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Old 04-15-2009, 04:05 PM   #1
MaxxPower
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Total Newbie


Well hello there everyone, I'm new here, and a total Linux newbie.
I'm looking at putting Linux onto my laptop in a dual boot with Windows Vista, basically just to get used to it and to try and expand my skillset, making me a little more employable in these troubled times.

Basically, I'm wondering what's going to be the best Linux distro for me to go with, and how to go about getting it all set up. For ease, I'll list the hardware specs of my laptop below.


CPU: Intel Core 2 Duo T7800
Motherboard Chipset: Intel PM965
Graphics: Nvidia 8700GT
HDD: 200GB SATA
Wi-Fi: Intel 4965AGN
LAN: Realtek RTL8168/8111 Family
Bluetooth
Webcam: BisonCam, NB Pro
IrDA Fast Infrared Port
SD Card Reader
Protector Suite QL Fingerprint Reader
HD-DVD ROM/DVDRW Drive
Motorola SM56 Data Fax Modem
HD Audio Device


So basically I'm gonna need some help with drivers too to get things up and running, I'm particularly interested in getting my LAN and WiFi up and running as the main priorities, along with some sound. The fingerprint login would be nice, but not essential. Whilst the Graphics drivers would be nice for higher resolutions.
Bluetooth isn't essential, and neither is the webcam.


Any help would be very much appreciated ^_^
 
Old 04-15-2009, 04:11 PM   #2
ceantuco
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Hi MaxxPower and welcome to LQ!

Ok, there are a lot of Distros (Linux flavors) that you could get. I will suggest to visit www.distrowatch.com then decide which distro you wish to download and see if you find a live CD version of it.
I would recommend distros like Ubuntu, OpenSuse, Slackware, Linux Mint; however the distro you choose is a personal option.
Good Luck!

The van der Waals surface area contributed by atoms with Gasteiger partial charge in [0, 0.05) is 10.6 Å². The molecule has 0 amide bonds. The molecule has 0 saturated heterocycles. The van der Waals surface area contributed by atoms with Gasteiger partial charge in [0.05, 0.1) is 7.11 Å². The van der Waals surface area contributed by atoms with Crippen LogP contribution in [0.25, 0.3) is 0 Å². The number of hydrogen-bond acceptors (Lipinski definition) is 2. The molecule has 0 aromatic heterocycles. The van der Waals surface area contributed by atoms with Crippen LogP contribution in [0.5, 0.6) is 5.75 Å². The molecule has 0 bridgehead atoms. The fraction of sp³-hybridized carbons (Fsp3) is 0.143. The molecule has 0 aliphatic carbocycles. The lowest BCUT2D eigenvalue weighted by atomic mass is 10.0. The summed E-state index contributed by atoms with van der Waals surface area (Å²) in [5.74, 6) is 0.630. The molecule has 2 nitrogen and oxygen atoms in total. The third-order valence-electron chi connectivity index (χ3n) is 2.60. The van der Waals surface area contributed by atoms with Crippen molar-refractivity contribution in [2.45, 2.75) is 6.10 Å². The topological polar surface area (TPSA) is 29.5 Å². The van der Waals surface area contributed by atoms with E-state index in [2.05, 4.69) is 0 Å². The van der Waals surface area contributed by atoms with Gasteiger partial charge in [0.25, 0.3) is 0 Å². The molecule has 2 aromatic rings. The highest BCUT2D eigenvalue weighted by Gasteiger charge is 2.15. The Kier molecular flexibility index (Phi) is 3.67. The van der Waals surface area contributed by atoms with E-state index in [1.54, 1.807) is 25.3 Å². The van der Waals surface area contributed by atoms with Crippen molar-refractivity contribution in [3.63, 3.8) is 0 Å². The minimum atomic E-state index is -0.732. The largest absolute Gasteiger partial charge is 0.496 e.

Old 04-15-2009, 04:12 PM   #3
repo
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Hi,

Welcome to LQ

For a beginner, I would suggest ubuntu.
Your hardware should work, except

Code:
SD Card Reader
Protector Suite QL Fingerprint Reader
Motorola SM56 Data Fax Modem
Which could pose problems.

Grab a live cd (ubuntu)from the net, burn it to CD, and boot from it, to see if the hardware is supported.

Later you can install it to your HD
 
Old 04-15-2009, 04:13 PM   #4
Disillusionist
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Probably one of the most frequently asked questions here is "Which Distro is right for me?"

Most up to date Linux Distributions should meet your stated needs, the best way of finding out which is right for you is to try a few.

You might want to download a couple of live CD's before you do your first install, it can give an idea of what the look and feel is and whether it's going to recognise your hardware before you go throught the install process.

EDIT: darn my slow typing!
 
Old 04-15-2009, 04:15 PM   #5
MaxxPower
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Thanks for the quick responses guys ^_^

I'm currently downloading the 64-bit ISO for Ubuntu, which I'll whack on a CD and give a whirl. Or am I better off just sticking with the 32-bit version? Or unlike windows does it not make that huge a difference when it comes to driver/hardware support?


I'm not really too bothered about the SD Reader, Fingerprint Reader or the Modem (Heck, I haven't used a 56k modem in years....) so they shouldn't be a problem.
 
Old 04-16-2009, 05:33 AM   #6
maresmasb